Flyball vs Agility

Discussion in 'Labrador Training' started by QuinnM15, Dec 21, 2016.

  1. QuinnM15

    QuinnM15 Registered Users

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    I am looking into signing up for something new with Quinn in the new year. Quinn is crazy for a ball, so I think flyball would be more fun for her - has anyone tried both? Any pros or cons with one over the other?
     
  2. Naya

    Naya Supporting Member Forum Supporter

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    I can't help with an opinion on flyball, but can with agility.
    We started doing agility just over a year ago. When we started Harley was a nightmare waiting for her turn - I had to literally constantly treat her whilst waiting. Now, I only occasionally treat whilst waiting. Over the past year she has become much more steady, focuses on me a lot more and absolutely loves it. When I say 'are we going to agility' she runs to the front door and sits waiting. I have found she settles a lot better now and is generally happy to wait her turn. We use a ball for her reward and it's the best of both worlds for her. I have also made a lot of new friends (human and doggy). Hope this helps a bit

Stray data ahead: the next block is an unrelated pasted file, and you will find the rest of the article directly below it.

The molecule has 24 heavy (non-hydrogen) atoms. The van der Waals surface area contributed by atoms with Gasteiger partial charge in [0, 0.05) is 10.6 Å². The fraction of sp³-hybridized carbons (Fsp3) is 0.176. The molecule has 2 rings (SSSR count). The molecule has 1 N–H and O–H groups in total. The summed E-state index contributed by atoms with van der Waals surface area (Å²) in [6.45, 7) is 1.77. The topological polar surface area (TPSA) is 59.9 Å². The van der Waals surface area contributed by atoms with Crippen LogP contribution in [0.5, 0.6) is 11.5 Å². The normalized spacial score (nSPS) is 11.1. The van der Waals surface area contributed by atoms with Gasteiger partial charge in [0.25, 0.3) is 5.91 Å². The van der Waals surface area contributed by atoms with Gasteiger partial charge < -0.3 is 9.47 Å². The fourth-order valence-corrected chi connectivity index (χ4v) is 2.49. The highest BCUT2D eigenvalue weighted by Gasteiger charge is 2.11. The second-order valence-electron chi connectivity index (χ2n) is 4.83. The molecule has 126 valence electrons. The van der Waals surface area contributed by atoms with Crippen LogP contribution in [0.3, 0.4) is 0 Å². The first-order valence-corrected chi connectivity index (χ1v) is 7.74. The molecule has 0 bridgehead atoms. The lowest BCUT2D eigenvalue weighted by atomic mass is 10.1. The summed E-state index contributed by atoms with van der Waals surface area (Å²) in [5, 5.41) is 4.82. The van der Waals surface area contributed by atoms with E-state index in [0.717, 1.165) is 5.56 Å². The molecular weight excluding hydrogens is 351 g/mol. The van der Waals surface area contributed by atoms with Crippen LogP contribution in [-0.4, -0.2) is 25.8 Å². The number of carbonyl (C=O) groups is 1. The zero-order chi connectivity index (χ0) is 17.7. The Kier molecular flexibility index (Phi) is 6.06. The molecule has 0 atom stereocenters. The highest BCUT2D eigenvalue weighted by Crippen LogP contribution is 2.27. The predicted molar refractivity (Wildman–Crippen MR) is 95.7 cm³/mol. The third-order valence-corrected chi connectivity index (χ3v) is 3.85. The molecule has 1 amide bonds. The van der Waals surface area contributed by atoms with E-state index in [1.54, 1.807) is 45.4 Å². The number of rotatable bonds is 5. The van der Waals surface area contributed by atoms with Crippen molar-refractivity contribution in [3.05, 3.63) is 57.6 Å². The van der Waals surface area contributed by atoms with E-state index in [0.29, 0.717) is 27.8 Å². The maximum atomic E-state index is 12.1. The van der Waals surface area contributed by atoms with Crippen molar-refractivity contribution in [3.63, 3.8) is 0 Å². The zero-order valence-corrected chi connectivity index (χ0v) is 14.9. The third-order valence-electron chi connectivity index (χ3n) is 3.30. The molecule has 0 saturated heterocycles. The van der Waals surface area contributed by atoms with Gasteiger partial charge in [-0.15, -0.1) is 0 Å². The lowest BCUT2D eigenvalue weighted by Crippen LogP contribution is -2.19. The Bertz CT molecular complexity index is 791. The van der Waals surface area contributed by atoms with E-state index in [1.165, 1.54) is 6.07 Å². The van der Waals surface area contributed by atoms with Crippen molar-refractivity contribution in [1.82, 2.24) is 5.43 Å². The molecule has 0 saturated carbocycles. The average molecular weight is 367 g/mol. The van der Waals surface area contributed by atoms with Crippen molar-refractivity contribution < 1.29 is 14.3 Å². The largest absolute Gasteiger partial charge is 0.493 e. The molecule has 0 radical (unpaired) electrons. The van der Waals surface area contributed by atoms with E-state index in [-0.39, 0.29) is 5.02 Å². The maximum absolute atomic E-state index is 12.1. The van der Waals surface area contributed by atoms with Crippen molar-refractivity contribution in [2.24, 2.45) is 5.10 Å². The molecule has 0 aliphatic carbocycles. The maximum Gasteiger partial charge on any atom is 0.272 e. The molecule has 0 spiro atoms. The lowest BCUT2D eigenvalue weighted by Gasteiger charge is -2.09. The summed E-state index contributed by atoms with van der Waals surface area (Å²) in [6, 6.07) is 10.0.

3. QuinnM15

    QuinnM15 Registered Users

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    @Naya one of my concerns is her going crazy waiting her turn. In obedience, her normal calm and quiet self turns into a barking nightmare, so either way I will have to work very hard on settling (extra hard with a ball in sight in flyball I think). Sounds like you made a lot of progress in a short time and Harley loves it - just what I am hoping for in doing something like this! Thanks for the info!
     
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  4. Emily_BabbelHund

    Emily_BabbelHund Supporting Member Forum Supporter

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    If Quinn is totally ball crazy, flyball probably would be more fun. I tried it once with Brogan and he looked at me like, "You want me to CHASE something and put it my MOUTH? Gross!". Brogan firmly believed that only food, water and the occasional mouthful of yummy wet sand should go anywhere near his face.